In this unusual matter the Sheriff of Queensland referred a question to the Court concerning the eligibility of a juror. The potential juror advised the Sheriff that she required an Auslan interpreter in the event that she was empanelled as a juror in any matter. The potential juror indicated that she was able to lip read well but as her hearing was not good she may miss parts of some conversations. Section 4(3)(l) of the Jury Act 1995 provides that a person who has a physical disability that makes the person incapable of effectively performing the functions of a juror is not eligible for jury service.
In other jurisdictions Courts have provided Auslan interpreters to assist jurors with hearing impediments in the course of trials. Douglas J noted that the provision of such an interpreter may be sufficient in the course of the trial but further difficulties may be experienced in respect of the deliberations in the jury room. In this respect his Honour noted that “[c]ommunications or discussion between jurors has been emphasised as an integral part of the jury system because of their collective duty to pool their experience and wisdom in coming to a verdict” and that in “the absence of legislative provision, it is clear that the jury is bound to deliberate in private”. It was considered that the power of the Court or a Judge to give a person leave to communicate with a juror was not an apt power to allow an interpreter to be present in a jury room in the course of deliberations. A further problem identified was that there was no power to require an interpreter to take an oath or to make an affirmation to maintain the secrecy of the jury’s deliberations.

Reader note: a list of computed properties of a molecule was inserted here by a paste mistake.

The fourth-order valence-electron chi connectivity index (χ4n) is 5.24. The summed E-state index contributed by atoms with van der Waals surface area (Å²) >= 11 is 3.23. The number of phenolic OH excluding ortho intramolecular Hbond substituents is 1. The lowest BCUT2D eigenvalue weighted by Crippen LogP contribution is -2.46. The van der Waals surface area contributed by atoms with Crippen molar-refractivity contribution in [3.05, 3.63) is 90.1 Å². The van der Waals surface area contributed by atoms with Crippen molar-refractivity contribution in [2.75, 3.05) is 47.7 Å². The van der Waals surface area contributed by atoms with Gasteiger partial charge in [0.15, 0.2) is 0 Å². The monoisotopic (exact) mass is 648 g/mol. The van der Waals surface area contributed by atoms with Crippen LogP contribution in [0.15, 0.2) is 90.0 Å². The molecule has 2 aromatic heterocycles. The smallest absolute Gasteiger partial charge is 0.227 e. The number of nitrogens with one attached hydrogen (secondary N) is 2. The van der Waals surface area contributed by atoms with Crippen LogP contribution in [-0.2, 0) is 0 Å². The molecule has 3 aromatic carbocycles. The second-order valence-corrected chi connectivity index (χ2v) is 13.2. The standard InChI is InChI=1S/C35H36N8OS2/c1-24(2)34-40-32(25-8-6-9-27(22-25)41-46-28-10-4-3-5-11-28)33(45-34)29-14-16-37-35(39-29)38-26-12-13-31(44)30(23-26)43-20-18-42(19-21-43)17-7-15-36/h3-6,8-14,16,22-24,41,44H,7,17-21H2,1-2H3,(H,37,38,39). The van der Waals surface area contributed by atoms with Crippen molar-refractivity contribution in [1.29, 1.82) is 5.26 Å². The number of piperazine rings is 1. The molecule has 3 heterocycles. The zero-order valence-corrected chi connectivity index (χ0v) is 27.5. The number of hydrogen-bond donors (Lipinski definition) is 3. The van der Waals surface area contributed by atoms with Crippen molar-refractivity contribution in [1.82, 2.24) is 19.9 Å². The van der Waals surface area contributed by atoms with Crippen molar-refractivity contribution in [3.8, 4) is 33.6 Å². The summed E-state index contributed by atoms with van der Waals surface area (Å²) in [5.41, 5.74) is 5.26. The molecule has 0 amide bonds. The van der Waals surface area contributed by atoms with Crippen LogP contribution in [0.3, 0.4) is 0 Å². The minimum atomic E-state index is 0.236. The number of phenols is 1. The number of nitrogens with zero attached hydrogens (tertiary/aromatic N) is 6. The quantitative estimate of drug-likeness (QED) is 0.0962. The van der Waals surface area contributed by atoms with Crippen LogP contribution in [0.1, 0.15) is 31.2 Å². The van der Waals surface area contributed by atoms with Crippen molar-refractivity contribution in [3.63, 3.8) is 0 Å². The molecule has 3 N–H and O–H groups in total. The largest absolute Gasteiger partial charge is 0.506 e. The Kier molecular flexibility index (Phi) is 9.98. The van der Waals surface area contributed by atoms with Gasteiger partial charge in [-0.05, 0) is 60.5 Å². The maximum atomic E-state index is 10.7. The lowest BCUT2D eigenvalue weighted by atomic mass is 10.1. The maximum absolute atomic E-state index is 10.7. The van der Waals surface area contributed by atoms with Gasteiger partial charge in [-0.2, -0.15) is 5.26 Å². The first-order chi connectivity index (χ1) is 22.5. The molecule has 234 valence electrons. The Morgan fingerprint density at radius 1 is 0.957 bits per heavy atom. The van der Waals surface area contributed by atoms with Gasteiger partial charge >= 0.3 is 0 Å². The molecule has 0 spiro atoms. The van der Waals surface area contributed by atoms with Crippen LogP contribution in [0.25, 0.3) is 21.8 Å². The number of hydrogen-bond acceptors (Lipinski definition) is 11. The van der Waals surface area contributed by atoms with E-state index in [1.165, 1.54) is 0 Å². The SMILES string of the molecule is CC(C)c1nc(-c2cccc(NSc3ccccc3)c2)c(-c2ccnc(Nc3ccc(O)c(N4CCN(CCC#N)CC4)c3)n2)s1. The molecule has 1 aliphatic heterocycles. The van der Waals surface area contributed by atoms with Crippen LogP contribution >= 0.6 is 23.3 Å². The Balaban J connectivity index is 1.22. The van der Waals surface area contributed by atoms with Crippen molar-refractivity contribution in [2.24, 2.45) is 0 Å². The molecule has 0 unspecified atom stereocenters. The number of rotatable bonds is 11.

In determining that the prospective juror was incapable of effectively performing the functions of a juror and therefore ineligible for jury service, his honour said:
“Jury deliberations take place in a room equipped with a large table, around which chairs are available to allow jurors to sit and discuss the issues arising in a case. It is reasonable to assume that those deliberations will not always occur in a structured or orderly fashion, such that one person spoke at one time in circumstances where it was visibly obvious who the speaker was and what he or she was saying. There seem to me to be considerable risks for the fairness of any trial if one relies simply on the individual’s ability to lip read to qualify her as a juror, given her concession that she may miss parts of some conversations and the likelihood that she may not be aware that conversations are occurring which she cannot observe. There is a very real risk, absent the use of an interpreter, that she will not be able to participate properly in communication among the jurors.”